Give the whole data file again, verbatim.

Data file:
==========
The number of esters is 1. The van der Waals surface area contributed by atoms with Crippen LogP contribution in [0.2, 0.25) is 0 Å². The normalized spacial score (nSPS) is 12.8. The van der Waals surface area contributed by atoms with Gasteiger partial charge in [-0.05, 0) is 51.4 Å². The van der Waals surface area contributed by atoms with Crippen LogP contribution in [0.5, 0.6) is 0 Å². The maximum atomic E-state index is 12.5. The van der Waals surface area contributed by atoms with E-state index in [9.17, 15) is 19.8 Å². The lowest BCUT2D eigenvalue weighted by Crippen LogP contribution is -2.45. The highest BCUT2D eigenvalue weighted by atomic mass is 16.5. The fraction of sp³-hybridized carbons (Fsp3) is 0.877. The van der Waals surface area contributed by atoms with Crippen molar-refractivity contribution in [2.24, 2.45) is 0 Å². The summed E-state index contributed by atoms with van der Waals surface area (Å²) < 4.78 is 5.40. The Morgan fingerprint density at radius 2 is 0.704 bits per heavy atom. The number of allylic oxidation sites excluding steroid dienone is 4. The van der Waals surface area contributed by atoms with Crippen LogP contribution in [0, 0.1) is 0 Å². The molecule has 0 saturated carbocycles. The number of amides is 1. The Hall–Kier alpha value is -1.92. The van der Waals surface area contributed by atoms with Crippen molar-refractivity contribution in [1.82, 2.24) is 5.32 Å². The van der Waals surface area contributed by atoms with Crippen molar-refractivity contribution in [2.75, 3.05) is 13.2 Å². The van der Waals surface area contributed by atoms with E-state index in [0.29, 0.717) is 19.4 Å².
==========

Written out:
The number of esters is 1. The van der Waals surface area contributed by atoms with Crippen LogP contribution in [0.2, 0.25) is 0 Å². The normalized spacial score (nSPS) is 12.8. The van der Waals surface area contributed by atoms with Gasteiger partial charge in [-0.05, 0) is 51.4 Å². The van der Waals surface area contributed by atoms with Crippen LogP contribution in [0.5, 0.6) is 0 Å². The maximum atomic E-state index is 12.5. The van der Waals surface area contributed by atoms with E-state index in [9.17, 15) is 19.8 Å². The lowest BCUT2D eigenvalue weighted by Crippen LogP contribution is -2.45. The highest BCUT2D eigenvalue weighted by atomic mass is 16.5. The fraction of sp³-hybridized carbons (Fsp3) is 0.877. The van der Waals surface area contributed by atoms with Crippen molar-refractivity contribution in [2.24, 2.45) is 0 Å². The summed E-state index contributed by atoms with van der Waals surface area (Å²) < 4.78 is 5.40. The Morgan fingerprint density at radius 2 is 0.704 bits per heavy atom. The number of allylic oxidation sites excluding steroid dienone is 4. The van der Waals surface area contributed by atoms with Crippen LogP contribution in [0, 0.1) is 0 Å². The molecule has 0 saturated carbocycles. The number of amides is 1. The Hall–Kier alpha value is -1.92. The van der Waals surface area contributed by atoms with Crippen molar-refractivity contribution in [1.82, 2.24) is 5.32 Å². The van der Waals surface area contributed by atoms with Crippen molar-refractivity contribution in [2.75, 3.05) is 13.2 Å². The van der Waals surface area contributed by atoms with E-state index in [0.29, 0.717) is 19.4 Å².